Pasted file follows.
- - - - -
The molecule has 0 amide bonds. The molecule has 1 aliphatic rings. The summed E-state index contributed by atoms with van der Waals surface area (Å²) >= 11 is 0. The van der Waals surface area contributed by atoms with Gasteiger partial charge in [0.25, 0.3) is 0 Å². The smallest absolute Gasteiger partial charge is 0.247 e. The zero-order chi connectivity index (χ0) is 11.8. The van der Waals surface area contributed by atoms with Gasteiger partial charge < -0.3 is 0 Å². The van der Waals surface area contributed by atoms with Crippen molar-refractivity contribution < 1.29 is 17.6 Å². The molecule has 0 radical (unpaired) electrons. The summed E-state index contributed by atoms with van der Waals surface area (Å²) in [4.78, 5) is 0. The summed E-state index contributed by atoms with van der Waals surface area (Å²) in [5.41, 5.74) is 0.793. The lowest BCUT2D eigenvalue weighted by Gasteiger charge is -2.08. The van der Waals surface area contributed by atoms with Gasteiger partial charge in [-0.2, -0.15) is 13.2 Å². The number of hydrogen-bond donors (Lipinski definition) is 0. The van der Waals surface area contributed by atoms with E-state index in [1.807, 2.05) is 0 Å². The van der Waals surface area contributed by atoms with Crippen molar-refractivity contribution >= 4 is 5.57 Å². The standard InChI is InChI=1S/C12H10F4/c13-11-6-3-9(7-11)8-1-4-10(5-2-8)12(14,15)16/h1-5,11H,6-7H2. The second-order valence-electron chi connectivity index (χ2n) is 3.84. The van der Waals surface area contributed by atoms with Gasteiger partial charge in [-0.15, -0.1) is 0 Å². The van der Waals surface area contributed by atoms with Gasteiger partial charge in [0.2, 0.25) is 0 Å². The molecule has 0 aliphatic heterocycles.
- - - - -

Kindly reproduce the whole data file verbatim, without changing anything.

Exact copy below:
The molecule has 0 amide bonds. The molecule has 1 aliphatic rings. The summed E-state index contributed by atoms with van der Waals surface area (Å²) >= 11 is 0. The van der Waals surface area contributed by atoms with Gasteiger partial charge in [0.25, 0.3) is 0 Å². The smallest absolute Gasteiger partial charge is 0.247 e. The zero-order chi connectivity index (χ0) is 11.8. The van der Waals surface area contributed by atoms with Gasteiger partial charge < -0.3 is 0 Å². The van der Waals surface area contributed by atoms with Crippen molar-refractivity contribution < 1.29 is 17.6 Å². The molecule has 0 radical (unpaired) electrons. The summed E-state index contributed by atoms with van der Waals surface area (Å²) in [4.78, 5) is 0. The summed E-state index contributed by atoms with van der Waals surface area (Å²) in [5.41, 5.74) is 0.793. The lowest BCUT2D eigenvalue weighted by Gasteiger charge is -2.08. The van der Waals surface area contributed by atoms with Gasteiger partial charge in [-0.2, -0.15) is 13.2 Å². The number of hydrogen-bond donors (Lipinski definition) is 0. The van der Waals surface area contributed by atoms with E-state index in [1.807, 2.05) is 0 Å². The van der Waals surface area contributed by atoms with Crippen molar-refractivity contribution >= 4 is 5.57 Å². The standard InChI is InChI=1S/C12H10F4/c13-11-6-3-9(7-11)8-1-4-10(5-2-8)12(14,15)16/h1-5,11H,6-7H2. The second-order valence-electron chi connectivity index (χ2n) is 3.84. The van der Waals surface area contributed by atoms with Gasteiger partial charge in [-0.15, -0.1) is 0 Å². The van der Waals surface area contributed by atoms with Gasteiger partial charge in [0.2, 0.25) is 0 Å². The molecule has 0 aliphatic heterocycles.